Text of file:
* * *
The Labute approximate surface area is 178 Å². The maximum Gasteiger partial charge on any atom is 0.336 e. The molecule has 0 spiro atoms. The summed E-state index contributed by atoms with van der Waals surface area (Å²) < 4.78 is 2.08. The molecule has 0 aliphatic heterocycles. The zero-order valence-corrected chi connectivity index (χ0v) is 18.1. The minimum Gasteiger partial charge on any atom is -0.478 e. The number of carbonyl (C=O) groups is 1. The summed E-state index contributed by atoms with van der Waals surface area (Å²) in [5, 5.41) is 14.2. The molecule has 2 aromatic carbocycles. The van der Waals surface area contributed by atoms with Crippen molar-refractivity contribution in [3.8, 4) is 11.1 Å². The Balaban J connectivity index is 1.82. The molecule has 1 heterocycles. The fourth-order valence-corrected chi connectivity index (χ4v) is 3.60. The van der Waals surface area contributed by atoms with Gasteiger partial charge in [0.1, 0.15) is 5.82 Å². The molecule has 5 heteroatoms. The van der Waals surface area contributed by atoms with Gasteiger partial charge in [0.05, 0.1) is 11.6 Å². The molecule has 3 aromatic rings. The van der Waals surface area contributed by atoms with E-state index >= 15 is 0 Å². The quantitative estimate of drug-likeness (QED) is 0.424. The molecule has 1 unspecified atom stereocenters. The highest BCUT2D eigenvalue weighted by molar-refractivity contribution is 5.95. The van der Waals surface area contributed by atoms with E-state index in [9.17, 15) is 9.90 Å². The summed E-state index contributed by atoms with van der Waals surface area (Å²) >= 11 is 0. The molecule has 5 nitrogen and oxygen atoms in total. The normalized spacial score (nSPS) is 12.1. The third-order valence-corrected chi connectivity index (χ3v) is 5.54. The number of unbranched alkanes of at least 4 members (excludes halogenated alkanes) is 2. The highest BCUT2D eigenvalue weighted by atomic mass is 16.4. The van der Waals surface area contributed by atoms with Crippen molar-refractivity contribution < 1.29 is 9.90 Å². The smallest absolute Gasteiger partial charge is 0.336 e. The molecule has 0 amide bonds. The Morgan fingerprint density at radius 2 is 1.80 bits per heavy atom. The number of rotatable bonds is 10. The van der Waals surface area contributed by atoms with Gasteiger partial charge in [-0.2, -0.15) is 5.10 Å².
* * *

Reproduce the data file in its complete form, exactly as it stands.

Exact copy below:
The Labute approximate surface area is 178 Å². The maximum Gasteiger partial charge on any atom is 0.336 e. The molecule has 0 spiro atoms. The summed E-state index contributed by atoms with van der Waals surface area (Å²) < 4.78 is 2.08. The molecule has 0 aliphatic heterocycles. The zero-order valence-corrected chi connectivity index (χ0v) is 18.1. The minimum Gasteiger partial charge on any atom is -0.478 e. The number of carbonyl (C=O) groups is 1. The summed E-state index contributed by atoms with van der Waals surface area (Å²) in [5, 5.41) is 14.2. The molecule has 2 aromatic carbocycles. The van der Waals surface area contributed by atoms with Crippen molar-refractivity contribution in [3.8, 4) is 11.1 Å². The Balaban J connectivity index is 1.82. The molecule has 1 heterocycles. The fourth-order valence-corrected chi connectivity index (χ4v) is 3.60. The van der Waals surface area contributed by atoms with Gasteiger partial charge in [0.1, 0.15) is 5.82 Å². The molecule has 5 heteroatoms. The van der Waals surface area contributed by atoms with Gasteiger partial charge in [0.05, 0.1) is 11.6 Å². The molecule has 3 aromatic rings. The van der Waals surface area contributed by atoms with E-state index >= 15 is 0 Å². The quantitative estimate of drug-likeness (QED) is 0.424. The molecule has 1 unspecified atom stereocenters. The highest BCUT2D eigenvalue weighted by molar-refractivity contribution is 5.95. The van der Waals surface area contributed by atoms with E-state index in [9.17, 15) is 9.90 Å². The summed E-state index contributed by atoms with van der Waals surface area (Å²) >= 11 is 0. The molecule has 5 nitrogen and oxygen atoms in total. The normalized spacial score (nSPS) is 12.1. The third-order valence-corrected chi connectivity index (χ3v) is 5.54. The number of unbranched alkanes of at least 4 members (excludes halogenated alkanes) is 2. The highest BCUT2D eigenvalue weighted by atomic mass is 16.4. The van der Waals surface area contributed by atoms with Crippen molar-refractivity contribution < 1.29 is 9.90 Å². The smallest absolute Gasteiger partial charge is 0.336 e. The molecule has 0 amide bonds. The Morgan fingerprint density at radius 2 is 1.80 bits per heavy atom. The number of rotatable bonds is 10. The van der Waals surface area contributed by atoms with Gasteiger partial charge in [-0.2, -0.15) is 5.10 Å².